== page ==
“No Mr Bond. I expect you to die”.
Is there anyone who has not seen Goldfinger?
James Bond is ordered to Miami Beach (why doesn’t my job send me there?) to spy on bullion dealer, Auric Goldfinger. Bond notices him cheating at cards and so breaks into his apartment to stop his assistant giving him information. The assistant, Jill Masterson falls for Bond, but she ends up having the most infamous death by being painted from head to toe in gold paint.
Bond is then told to follow Goldfinger, who is suspected of smuggling large amounts of gold bullion into Europe, but he also has a daring plot to raise the value of his reserves…
A classic bank holiday film – it’s cool, sharply written and exciting, whilst not being as preposterous as later Bond movies.
Olive Hoover wins a chance to participate in the Little Miss Sunshine pageant held in Redondo Beach, California. However, due to family finances, it means taking the rundown camper van with all the dysfunctional Hoover family.
So all of them head out on a road trip from Albuquerque to California. Granddad teaches Olive her dance routine for the pageant whilst all the other members of the family deal with their problems.
It’s very sweet and funny. Though quite poignant at times, it’s a feel good movie without one ounce of schmaltz. A quirky, charming gem.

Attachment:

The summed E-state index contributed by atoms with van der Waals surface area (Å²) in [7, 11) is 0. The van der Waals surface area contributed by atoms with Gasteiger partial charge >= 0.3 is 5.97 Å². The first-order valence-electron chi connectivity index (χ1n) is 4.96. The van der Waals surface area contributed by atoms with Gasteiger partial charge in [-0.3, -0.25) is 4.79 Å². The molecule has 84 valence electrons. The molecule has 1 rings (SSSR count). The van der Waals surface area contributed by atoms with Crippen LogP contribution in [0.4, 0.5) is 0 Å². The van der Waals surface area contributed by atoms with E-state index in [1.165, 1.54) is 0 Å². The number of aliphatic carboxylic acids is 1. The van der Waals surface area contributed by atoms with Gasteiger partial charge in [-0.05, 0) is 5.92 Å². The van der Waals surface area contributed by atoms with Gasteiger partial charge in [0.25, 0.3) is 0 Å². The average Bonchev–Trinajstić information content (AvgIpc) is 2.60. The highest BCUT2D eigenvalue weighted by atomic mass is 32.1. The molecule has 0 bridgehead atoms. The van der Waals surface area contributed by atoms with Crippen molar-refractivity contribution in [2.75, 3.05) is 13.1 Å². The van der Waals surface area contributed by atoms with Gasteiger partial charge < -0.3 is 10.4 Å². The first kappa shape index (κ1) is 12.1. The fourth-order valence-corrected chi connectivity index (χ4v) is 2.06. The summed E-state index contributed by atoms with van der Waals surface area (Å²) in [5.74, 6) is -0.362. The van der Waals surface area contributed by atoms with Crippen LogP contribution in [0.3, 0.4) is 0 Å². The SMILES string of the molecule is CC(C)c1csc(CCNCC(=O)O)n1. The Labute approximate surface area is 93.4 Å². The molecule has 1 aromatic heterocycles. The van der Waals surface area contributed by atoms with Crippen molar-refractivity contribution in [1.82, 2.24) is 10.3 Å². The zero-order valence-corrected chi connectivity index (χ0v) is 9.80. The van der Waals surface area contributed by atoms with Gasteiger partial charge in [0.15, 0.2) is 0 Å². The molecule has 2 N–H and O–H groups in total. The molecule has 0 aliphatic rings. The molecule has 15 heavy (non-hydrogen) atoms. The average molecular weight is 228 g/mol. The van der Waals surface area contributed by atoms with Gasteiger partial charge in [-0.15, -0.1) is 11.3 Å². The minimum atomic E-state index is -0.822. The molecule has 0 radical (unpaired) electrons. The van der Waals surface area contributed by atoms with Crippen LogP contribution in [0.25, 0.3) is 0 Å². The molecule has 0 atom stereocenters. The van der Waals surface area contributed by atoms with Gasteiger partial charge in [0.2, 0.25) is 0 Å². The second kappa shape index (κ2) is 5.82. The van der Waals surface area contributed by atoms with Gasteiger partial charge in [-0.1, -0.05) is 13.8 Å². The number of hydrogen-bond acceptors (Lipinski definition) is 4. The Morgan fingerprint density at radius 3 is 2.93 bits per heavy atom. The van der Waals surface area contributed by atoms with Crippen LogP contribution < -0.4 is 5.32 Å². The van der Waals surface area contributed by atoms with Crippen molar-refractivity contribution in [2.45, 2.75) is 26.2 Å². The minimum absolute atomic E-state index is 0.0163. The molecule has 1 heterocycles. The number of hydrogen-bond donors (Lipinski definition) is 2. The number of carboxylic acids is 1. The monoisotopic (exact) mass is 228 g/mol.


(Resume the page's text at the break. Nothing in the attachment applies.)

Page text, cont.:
Gentleman thief Lupin has just escaped from a Monte Carlo casino with a suitcase full of cash. However he soon realises that the money is counterfeit, so he goes on a trip to the Duchy of Cagliostro, where he suspects the fake cash has come from.
En route, he tries to rescue a young girl who is being attacked. He is knocked unconscious only to later discover that the girl is Clarisse, the Princess of Cagliostro. Lupin now decides to rescue the Princess and to get to the bottom of the counterfeiting operation, but things aren’t going to be easy…
I love anime and this is well-animated with a good story line, but I couldn’t put my finger on why I wasn’t particularly gripped by the film. Something was missing – maybe a little of the charm you get in later anime films. Maybe it’s now due for a remake?
Harvey Pekar is a regular guy with an unusual way of documenting his life – in the comic book American Splendor. Using the book as a base, Paul Giamatti plays Pekar, whilst the real man watches on. As well as Pekar, his wife Joyce and work colleague Toby are also played by actors, with interspersed segments of the actual people and clips from the comic books, tell Harvey’s life story.